MR PRESIDENT: NOW IS THE TIME TO TALK – open letter

 

Political prisoners in Uganda

 

MR PRESIDENT: NOW IS THE TIME TO TALK
– an open letter to Museveni by Stephen Kamugasa on 23rd March 2021

Dear Mr President,

If there is one thing we have all learned from the 2021 presidential election in Uganda, it is this: Democracy is a cruel mistress. No one has a monopoly to her affections, least of all you; she leaves uncertainty in her wake.

Mr President, throughout Uganda’s post-independence history, there have been many political shocks which have caused much anxiety and fear. These shocks include among others: the 1966 Buganda Crisis, a military assault upon the palace of Kabaka Mutesa II at Mengo, which drove him into exile; the assassination of Janani Luwum in 1977, the then archbishop of the Church of Uganda; the mid-1980s protracted conflict, pitting the Ugandan Government against the Lords Resistance Army in which an imaginable suffering was visited upon the Acholi people; and, sundry armed rebellions, one of which you yourself led. The same shocks have in various ways created situations and circumstances of extreme uncertainty, leaving many citizens, including those that lead them, feeling powerless to understand the parameters within which to better manage change. This fear, as you know only too well, is real; it has the power to call into question the legitimacy of public institutions. Your government’s legitimacy is, as I write, a matter of conjecture. There is therefore an urgent need for you to act. This urgency will make it very tempting for you to want to act with speed without due consideration, especially as those around you clamour for a quick fix, to expedite decision(s). The imperative of fear is to give in to anxiety over reason, thus creating an intense atmosphere of emotions, including widening the scope of possible options available to you. I beg you to earnestly resist such temptation(s). For at stake is your entire life’s work as a freedom fighter; that is, your stated aim to open access to all Ugandans democratically, which you set out in the “10-point programme of fundamental change” at the start of your rule in 1986.

Democracy is worth a second chance. The case for democracy is premised on a basic principle that you and I are not perfect. None of us is. We are not good enough to govern ourselves. Indeed, we’re so bad that no one in their right mind would trust you or me with absolute power. This, I believe, is precisely the reason why you yourself cannot contemplate handing over power to anyone else – especially to those for whom your policies may have been injurious, lest they should repay you in the same coin. This is a legitimate terror. It is human to be afraid. But this fear must surely evaporate, once you appreciate that the whole purpose of democracy is to spread power over many people and institutions, thus minimizing the risk of absolute power falling into the hands of just one person or a band of people. Therein lies the genius of democratic security. You yourself have seen during the presidential election, how eloquently wisdom spoke in the streets and the public squares of Kampala. Her voice was loud and clear that the time is nigh for the curtain to fall upon your long rule over Uganda. There is no disparagement for a great freedom fighter like you, to talk with those you disagree with. Moreover, as F.D. Roosevelt once said, “The only thing [you] have to fear is fear itself – nameless, unreasoned, unjustified terror which paralyzes needed effort to convert [a disappointment] into [an opportunity].” Mr President, now is the right time to talk – about an orderly transfer of power – which is commensurate with the dignity befitting a Head of State.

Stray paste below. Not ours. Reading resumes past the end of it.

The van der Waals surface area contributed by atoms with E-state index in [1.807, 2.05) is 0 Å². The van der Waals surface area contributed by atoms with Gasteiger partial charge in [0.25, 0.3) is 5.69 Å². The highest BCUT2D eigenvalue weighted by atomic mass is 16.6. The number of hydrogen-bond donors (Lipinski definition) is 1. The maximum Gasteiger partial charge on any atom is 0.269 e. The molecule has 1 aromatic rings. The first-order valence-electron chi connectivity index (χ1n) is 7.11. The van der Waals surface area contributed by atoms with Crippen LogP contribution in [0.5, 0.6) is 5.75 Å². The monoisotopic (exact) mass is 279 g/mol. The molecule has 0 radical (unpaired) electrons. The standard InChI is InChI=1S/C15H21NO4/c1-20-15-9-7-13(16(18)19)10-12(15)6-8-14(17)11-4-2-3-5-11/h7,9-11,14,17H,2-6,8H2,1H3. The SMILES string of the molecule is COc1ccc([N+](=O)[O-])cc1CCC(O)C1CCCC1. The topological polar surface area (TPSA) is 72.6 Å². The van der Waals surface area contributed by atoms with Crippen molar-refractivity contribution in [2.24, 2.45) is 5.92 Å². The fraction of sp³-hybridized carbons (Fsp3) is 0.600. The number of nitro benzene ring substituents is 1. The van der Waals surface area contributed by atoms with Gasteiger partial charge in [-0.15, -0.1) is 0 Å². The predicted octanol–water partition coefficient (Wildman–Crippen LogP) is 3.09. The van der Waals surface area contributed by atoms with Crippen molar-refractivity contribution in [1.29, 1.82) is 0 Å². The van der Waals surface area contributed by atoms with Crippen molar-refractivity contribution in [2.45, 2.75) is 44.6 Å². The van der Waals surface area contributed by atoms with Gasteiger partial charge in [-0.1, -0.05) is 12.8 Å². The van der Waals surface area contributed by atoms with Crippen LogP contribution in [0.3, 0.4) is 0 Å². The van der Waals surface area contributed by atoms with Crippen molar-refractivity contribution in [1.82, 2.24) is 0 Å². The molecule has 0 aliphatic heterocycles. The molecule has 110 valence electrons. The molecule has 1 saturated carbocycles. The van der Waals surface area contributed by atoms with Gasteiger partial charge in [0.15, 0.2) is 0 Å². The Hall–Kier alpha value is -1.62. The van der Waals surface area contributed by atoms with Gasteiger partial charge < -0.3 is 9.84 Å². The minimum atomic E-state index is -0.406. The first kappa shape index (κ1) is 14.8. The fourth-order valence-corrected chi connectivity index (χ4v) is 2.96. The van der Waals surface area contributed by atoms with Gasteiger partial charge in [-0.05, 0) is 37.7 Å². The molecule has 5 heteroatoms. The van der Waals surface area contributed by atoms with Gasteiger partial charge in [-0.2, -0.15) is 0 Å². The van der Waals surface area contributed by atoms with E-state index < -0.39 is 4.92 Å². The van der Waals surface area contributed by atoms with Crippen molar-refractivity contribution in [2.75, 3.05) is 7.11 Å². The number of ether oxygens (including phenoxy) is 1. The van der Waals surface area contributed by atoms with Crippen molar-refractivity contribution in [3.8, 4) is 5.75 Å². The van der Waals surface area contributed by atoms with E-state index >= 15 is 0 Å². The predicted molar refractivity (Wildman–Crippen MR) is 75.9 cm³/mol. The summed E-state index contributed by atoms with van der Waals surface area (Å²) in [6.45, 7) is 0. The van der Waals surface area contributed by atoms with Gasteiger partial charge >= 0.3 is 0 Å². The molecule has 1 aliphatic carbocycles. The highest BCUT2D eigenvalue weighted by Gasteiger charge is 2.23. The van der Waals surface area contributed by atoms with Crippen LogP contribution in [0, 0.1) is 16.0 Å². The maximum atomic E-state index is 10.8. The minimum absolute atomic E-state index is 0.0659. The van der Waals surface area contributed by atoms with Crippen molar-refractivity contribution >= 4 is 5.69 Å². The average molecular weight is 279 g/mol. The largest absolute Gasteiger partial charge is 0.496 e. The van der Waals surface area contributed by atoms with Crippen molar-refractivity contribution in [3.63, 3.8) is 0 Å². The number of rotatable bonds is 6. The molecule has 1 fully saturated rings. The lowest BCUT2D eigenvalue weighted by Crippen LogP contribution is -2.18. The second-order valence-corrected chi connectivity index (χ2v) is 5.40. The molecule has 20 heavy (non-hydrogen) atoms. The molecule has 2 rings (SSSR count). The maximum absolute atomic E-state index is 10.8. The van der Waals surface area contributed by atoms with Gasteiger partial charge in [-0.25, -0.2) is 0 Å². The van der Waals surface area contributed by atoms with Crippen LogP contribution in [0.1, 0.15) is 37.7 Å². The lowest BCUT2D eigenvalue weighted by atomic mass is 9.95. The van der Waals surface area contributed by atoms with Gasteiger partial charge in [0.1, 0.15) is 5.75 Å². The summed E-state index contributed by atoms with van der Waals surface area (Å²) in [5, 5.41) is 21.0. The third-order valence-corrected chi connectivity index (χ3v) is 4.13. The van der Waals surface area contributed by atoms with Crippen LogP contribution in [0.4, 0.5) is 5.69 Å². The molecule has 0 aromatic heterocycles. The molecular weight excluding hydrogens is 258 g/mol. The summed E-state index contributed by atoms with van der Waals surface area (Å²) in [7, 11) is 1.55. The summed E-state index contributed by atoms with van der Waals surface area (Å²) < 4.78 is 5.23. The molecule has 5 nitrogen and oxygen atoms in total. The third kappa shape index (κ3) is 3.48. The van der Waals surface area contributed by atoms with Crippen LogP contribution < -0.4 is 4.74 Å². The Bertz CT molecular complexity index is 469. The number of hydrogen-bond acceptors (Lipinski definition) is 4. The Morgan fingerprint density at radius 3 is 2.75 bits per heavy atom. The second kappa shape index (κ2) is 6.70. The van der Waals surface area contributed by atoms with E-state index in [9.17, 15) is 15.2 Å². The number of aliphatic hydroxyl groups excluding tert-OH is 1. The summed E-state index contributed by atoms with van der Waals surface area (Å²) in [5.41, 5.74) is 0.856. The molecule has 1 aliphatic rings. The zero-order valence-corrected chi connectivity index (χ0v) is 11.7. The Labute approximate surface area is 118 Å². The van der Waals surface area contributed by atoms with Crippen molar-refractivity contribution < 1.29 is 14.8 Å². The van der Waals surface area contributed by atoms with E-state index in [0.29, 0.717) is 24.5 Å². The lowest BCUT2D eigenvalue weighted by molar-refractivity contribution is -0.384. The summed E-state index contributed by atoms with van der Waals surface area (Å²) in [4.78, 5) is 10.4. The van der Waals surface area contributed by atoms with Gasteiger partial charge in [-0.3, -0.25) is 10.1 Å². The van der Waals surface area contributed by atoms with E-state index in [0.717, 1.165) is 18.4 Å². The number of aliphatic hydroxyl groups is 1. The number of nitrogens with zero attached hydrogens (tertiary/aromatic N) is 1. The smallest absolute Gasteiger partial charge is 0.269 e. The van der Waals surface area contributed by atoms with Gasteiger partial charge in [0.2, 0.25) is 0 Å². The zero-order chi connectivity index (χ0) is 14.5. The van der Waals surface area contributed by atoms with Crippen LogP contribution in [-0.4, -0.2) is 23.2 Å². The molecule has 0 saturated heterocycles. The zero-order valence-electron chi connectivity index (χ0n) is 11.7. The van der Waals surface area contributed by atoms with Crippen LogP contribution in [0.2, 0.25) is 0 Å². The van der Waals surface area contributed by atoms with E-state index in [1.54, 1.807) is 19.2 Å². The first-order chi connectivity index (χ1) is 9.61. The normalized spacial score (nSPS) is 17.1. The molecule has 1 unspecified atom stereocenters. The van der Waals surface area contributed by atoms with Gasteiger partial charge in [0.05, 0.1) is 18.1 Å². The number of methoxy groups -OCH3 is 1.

I am, Sir, yours respectfully,

Stephen Kamugasa

 

My comment
This is an excellent letter. But as so often happens, he makes no mention of how the people of Teso (north eastern Uganda) suffered from conflict due to their neighbouring tribe and the Army for years in the late 1980s-early 1990s and how they were forced to leave their homes and live in congested “camps” while the army was ordered to implement a “scorched earth” policy. The population fell from one million to half a million in just 4 years because so many were killed or died. It was ignored by the rest of Uganda and the world – much like the current violation of human rights by the security forces is being ignored by the world.

For more information on the history of Teso, click here and go to Section 3.

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